et al., 2016, DARWIN: towards the ultimate dark matter detector, *Journal of Cosmology and Astroparticle Physics*, Vol: 2016, ISSN: 1475-7516

DARk matter WImp search with liquid xenoN (DARWIN) will be an experiment for the direct detection of dark matter using a multi-ton liquid xenon time projection chamber at its core. Its primary goal will be to explore the experimentally accessible parameter space for Weakly Interacting Massive Particles (WIMPs) in a wide mass-range, until neutrino interactions with the target become an irreducible background. The prompt scintillation light and the charge signals induced by particle interactions in the xenon will be observed by VUV sensitive, ultra-low background photosensors. Besides its excellent sensitivity to WIMPs above a mass of 5 GeV/c2, such a detector with its large mass, low-energy threshold and ultra-low background level will also be sensitive to other rare interactions. It will search for solar axions, galactic axion-like particles and the neutrinoless double-beta decay of 136Xe, as well as measure the low-energy solar neutrino flux with < 1% precision, observe coherent neutrino-nucleus interactions, and detect galactic supernovae. We present the concept of the DARWIN detector and discuss its physics reach, the main sources of backgrounds and the ongoing detector design and R&D efforts.

Aaboud M, Aad G, Abbott B,
et al., 2016, Dark matter interpretations of ATLAS searches for the electroweak production of supersymmetric particles in √ s=8 TeV proton-proton collisions, *Journal of High Energy Physics*, Vol: 2016, ISSN: 1126-6708

A selection of searches by the ATLAS experiment at the LHC for the electroweak production of SUSY particles are used to study their impact on the constraints on dark matter candidates. The searches use 20 fb−1 of proton-proton collision data at s√=8s=8 TeV. A likelihood-driven scan of a five-dimensional effective model focusing on the gaugino-higgsino and Higgs sector of the phenomenological minimal supersymmetric Standard Model is performed. This scan uses data from direct dark matter detection experiments, the relic dark matter density and precision flavour physics results. Further constraints from the ATLAS Higgs mass measurement and SUSY searches at LEP are also applied. A subset of models selected from this scan are used to assess the impact of the selected ATLAS searches in this five-dimensional parameter space. These ATLAS searches substantially impact those models for which the mass m(χ~01)m(χ~10) of the lightest neutralino is less than 65 GeV, excluding 86% of such models. The searches have limited impact on models with larger m(χ~01)m(χ~10) due to either heavy electroweakinos or compressed mass spectra where the mass splittings between the produced particles and the lightest supersymmetric particle is small.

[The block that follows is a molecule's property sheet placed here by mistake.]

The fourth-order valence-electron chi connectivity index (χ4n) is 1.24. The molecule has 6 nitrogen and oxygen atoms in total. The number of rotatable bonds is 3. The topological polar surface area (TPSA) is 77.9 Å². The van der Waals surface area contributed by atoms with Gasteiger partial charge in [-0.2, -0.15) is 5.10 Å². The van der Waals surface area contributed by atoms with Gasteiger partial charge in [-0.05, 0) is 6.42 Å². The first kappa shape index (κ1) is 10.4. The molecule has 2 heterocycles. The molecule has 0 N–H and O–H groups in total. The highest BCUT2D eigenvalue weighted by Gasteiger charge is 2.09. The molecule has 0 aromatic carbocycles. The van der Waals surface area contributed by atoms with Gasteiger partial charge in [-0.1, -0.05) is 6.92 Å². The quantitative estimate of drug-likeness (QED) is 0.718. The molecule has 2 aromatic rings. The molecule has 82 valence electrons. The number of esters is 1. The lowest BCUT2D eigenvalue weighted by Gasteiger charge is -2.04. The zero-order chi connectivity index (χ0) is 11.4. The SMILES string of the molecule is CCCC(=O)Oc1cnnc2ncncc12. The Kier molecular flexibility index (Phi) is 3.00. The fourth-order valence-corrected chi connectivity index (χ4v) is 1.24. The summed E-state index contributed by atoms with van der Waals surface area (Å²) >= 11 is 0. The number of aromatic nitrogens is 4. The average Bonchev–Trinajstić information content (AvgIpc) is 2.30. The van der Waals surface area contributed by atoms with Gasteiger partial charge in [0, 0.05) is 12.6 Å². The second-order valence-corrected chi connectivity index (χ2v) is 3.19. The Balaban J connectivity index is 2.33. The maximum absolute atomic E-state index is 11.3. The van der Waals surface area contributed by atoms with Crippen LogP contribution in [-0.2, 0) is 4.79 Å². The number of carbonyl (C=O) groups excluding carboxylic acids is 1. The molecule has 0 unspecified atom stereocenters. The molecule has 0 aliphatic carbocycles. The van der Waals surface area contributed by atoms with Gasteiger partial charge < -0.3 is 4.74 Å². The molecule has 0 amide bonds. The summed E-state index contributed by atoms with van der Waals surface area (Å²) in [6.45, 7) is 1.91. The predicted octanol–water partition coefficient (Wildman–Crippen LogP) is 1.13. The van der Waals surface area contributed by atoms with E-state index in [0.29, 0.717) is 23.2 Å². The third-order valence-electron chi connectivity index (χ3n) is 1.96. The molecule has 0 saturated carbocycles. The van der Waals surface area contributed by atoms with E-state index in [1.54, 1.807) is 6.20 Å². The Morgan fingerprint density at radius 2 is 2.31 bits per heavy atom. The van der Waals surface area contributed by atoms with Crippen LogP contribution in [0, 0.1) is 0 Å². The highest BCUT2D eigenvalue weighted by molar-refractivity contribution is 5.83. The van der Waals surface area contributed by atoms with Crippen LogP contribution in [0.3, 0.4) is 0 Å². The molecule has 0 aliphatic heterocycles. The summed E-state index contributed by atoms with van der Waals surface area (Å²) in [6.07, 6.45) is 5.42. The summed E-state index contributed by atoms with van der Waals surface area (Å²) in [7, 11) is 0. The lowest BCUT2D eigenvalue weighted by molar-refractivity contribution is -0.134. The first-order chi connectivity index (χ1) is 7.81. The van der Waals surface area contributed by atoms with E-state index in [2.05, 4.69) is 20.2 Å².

Liem S, Bertone G, Calore F,
et al., 2016, Effective field theory of dark matter: a global analysis, *The Journal of High Energy Physics*, Vol: 2016, ISSN: 1029-8479

We present global fits of an effective field theory description of real, and complex scalar dark matter candidates. We simultaneously take into account all possible dimension 6 operators consisting of dark matter bilinears and gauge invariant combinations of quark and gluon fields. We derive constraints on the free model parameters for both the real (five parameters) and complex (seven) scalar dark matter models obtained by combining Planck data on the cosmic microwave background, direct detection limits from LUX, and indirect detection limits from the Fermi Large Area Telescope. We find that for real scalars indirect dark matter searches disfavour a dark matter particle mass below 100 GeV. For the complex scalar dark matter particle current data have a limited impact due to the presence of operators that lead to p-wave annihilation, and also do not contribute to the spin-independent scattering cross-section. Although current data are not informative enough to strongly constrain the theory parameter space, we demonstrate the power of our formalism to reconstruct the theoretical parameters compatible with an actual dark matter detection, by assuming that the excess of gamma rays observed by the Fermi Large Area Telescope towards the Galactic centre is entirely due to dark matter annihilations. Please note that the excess can very well be due to astrophysical sources such as millisecond pulsars. We find that scalar dark matter interacting via effective field theory operators can in principle explain the Galactic centre excess, but that such interpretation is in strong tension with the non-detection of gamma rays from dwarf galaxies in the real scalar case. In the complex scalar case there is enough freedom to relieve the tension.

Shariff H, Dhawan S, Jiao X,
et al., 2016, Standardizing type Ia supernovae optical brightness using near infrared rebrightening time, *Monthly Notices of the Royal Astronomical Society*, Vol: 463, Pages: 4311-4316, ISSN: 1365-2966